How do you talk to your kids about death and loss? As much as death is a natural part of life, this emotional subject is a tricky one to navigate, especially when kids are involved.
Trying to grapple with the grief of losing someone, explaining about death to kids and all the while remembering that loved one to keep their legacy alive is a tough act to juggle. Sherlin Giri, our That Mama of two kids, who lost her husband in a car accident in 2012 tells us about her ongoing struggle with the experience.
I am sitting on my bed, in the throes of depression, staring at myself in the mirror, wondering how it had all come to this: me, a widow, raising two young children on my own. There is a dagger permanently embedded in my chest, the cold steel tearing me apart with every breath I take.
My daughter walks into the room, we talk for a bit and then I ask her, ‘You seem alright, even though we don’t have Daddy. How is that?’ Her face shines and there is a clarity and confidence in her voice beyond her nine years, ‘When Daddy was alive I was always happy. I want to continue being happy because I know that’s what Daddy would want for us now, too, Mummy.’ At this point, all I can do is hug my child tight, as the tears pour freely down my cheeks. For a while, I forget the blade in my heart and feel instead, the warmth of pride and love for my big girl. We will make it, I think to myself.
When my husband died in an accident four years ago, it was I who broke the news to my kids, then 7 and 4. There was my own grief to handle but more importantly, there was my children’s – and for a long time, I was worried about how they would cope. Thus began our journey on the long road towards healing together.
My children have always been verbally expressive and tend to speak openly about how they feel, without fear of saying the wrong thing. They also ask a lot of questions about life after death, all of which I try my best to answer. I don’t fib. Coming from a Catholic background, there is talk about the afterlife, a place where Daddy went and from where he was watching us still, taking care of us spiritually. But this ideology is open to debate as well. Two years ago, when I sat and spoke to my daughter in my bedroom, she firmly believed about what her dad had wanted. More recently, she has developed the opinion that he has moved on to other afterlife duties, but constantly keeps a watch on us. My son, on the other hand, responds more emotionally. He used to cry for his dad but now, as long as he has his Mummy, granny, aunts and uncle, he is quite alright. My children speak freely about their loss and as the years roll by, have developed an unsentimental opinion of death.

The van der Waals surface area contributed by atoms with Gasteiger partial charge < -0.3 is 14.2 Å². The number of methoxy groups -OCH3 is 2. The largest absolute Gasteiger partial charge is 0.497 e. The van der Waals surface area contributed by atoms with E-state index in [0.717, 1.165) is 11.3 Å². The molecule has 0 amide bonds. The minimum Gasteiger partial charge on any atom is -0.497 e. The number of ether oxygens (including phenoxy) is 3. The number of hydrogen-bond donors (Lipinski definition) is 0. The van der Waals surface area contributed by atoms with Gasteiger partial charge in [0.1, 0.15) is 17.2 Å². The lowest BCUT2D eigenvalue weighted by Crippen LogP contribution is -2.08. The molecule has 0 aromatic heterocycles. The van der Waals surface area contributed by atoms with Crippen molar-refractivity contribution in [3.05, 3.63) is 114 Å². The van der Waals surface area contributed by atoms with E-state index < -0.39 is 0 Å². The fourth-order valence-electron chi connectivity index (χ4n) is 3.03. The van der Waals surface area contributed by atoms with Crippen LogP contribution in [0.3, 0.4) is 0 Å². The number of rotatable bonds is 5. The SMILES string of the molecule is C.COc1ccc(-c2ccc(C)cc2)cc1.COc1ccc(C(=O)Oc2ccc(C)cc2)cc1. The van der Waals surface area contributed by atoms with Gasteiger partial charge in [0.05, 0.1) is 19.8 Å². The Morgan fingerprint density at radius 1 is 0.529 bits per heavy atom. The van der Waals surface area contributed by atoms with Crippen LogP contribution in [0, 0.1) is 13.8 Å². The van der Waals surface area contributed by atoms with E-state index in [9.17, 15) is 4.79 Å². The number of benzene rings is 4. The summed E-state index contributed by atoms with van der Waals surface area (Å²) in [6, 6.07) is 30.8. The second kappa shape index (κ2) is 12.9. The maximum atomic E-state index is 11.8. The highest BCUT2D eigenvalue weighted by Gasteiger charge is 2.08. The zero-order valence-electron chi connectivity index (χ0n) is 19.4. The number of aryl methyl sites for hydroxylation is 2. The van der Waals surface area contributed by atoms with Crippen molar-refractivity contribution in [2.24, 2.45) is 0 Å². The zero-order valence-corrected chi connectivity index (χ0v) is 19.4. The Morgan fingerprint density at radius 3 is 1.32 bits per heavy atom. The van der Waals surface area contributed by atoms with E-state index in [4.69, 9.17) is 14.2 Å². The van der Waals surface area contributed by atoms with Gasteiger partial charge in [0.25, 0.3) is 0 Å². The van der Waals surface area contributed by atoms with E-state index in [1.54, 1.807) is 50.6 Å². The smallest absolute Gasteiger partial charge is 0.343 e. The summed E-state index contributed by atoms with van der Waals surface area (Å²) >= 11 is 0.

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We speak of their father constantly, especially of the good memories, but I don’t martyr him either. Sometimes, the children recall events in the past that were not so pleasant and I sit with them and talk through those memories. They understand that their father was a human like any other and as humans, we make mistakes. No one is perfect. Which is why we do our best, try not to be too hard on others and learn to forgive ourselves. We are not going to be around forever after all.
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I can’t declare myself an expert on the subject matter of loss and explaining it to children just because of what we’ve been through. All I can say is that it’s not always about getting it right at the get-go. Grief is a process that takes a lot of time to overcome, if ever. The best we can do, be it for adult or child, is to be there for one another and especially, to be lovingly engaged – like the day I sobbed into my daughter’s little shoulders for the solace she unconditionally provided for her grieving mother.